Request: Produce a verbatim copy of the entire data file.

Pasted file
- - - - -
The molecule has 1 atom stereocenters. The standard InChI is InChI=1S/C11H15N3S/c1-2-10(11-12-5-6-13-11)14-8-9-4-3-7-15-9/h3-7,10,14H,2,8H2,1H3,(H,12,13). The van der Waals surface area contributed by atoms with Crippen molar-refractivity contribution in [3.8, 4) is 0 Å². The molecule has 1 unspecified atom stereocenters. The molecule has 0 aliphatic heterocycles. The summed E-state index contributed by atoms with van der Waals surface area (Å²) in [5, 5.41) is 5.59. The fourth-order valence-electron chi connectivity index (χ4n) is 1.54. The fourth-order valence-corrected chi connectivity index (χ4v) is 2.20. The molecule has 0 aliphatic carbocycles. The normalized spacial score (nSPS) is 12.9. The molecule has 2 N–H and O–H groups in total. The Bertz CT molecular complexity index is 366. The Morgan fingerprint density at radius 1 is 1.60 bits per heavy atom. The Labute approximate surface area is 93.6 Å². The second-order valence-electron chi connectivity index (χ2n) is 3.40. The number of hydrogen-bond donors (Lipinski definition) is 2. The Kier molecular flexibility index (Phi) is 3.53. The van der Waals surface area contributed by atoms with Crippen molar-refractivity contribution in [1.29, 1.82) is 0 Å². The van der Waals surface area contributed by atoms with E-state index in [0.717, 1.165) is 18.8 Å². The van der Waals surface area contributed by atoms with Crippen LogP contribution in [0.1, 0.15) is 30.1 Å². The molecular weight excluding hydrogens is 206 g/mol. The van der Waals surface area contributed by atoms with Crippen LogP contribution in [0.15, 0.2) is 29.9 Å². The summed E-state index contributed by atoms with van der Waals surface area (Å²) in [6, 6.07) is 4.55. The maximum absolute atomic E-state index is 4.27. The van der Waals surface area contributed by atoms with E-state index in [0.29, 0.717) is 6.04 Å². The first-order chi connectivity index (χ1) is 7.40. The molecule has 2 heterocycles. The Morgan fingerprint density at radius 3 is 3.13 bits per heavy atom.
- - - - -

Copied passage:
The molecule has 1 atom stereocenters. The standard InChI is InChI=1S/C11H15N3S/c1-2-10(11-12-5-6-13-11)14-8-9-4-3-7-15-9/h3-7,10,14H,2,8H2,1H3,(H,12,13). The van der Waals surface area contributed by atoms with Crippen molar-refractivity contribution in [3.8, 4) is 0 Å². The molecule has 1 unspecified atom stereocenters. The molecule has 0 aliphatic heterocycles. The summed E-state index contributed by atoms with van der Waals surface area (Å²) in [5, 5.41) is 5.59. The fourth-order valence-electron chi connectivity index (χ4n) is 1.54. The fourth-order valence-corrected chi connectivity index (χ4v) is 2.20. The molecule has 0 aliphatic carbocycles. The normalized spacial score (nSPS) is 12.9. The molecule has 2 N–H and O–H groups in total. The Bertz CT molecular complexity index is 366. The Morgan fingerprint density at radius 1 is 1.60 bits per heavy atom. The Labute approximate surface area is 93.6 Å². The second-order valence-electron chi connectivity index (χ2n) is 3.40. The number of hydrogen-bond donors (Lipinski definition) is 2. The Kier molecular flexibility index (Phi) is 3.53. The van der Waals surface area contributed by atoms with Crippen molar-refractivity contribution in [1.29, 1.82) is 0 Å². The van der Waals surface area contributed by atoms with E-state index in [0.717, 1.165) is 18.8 Å². The van der Waals surface area contributed by atoms with Crippen LogP contribution in [0.1, 0.15) is 30.1 Å². The molecular weight excluding hydrogens is 206 g/mol. The van der Waals surface area contributed by atoms with Crippen LogP contribution in [0.15, 0.2) is 29.9 Å². The summed E-state index contributed by atoms with van der Waals surface area (Å²) in [6, 6.07) is 4.55. The maximum absolute atomic E-state index is 4.27. The van der Waals surface area contributed by atoms with E-state index in [0.29, 0.717) is 6.04 Å². The first-order chi connectivity index (χ1) is 7.40. The molecule has 2 heterocycles. The Morgan fingerprint density at radius 3 is 3.13 bits per heavy atom.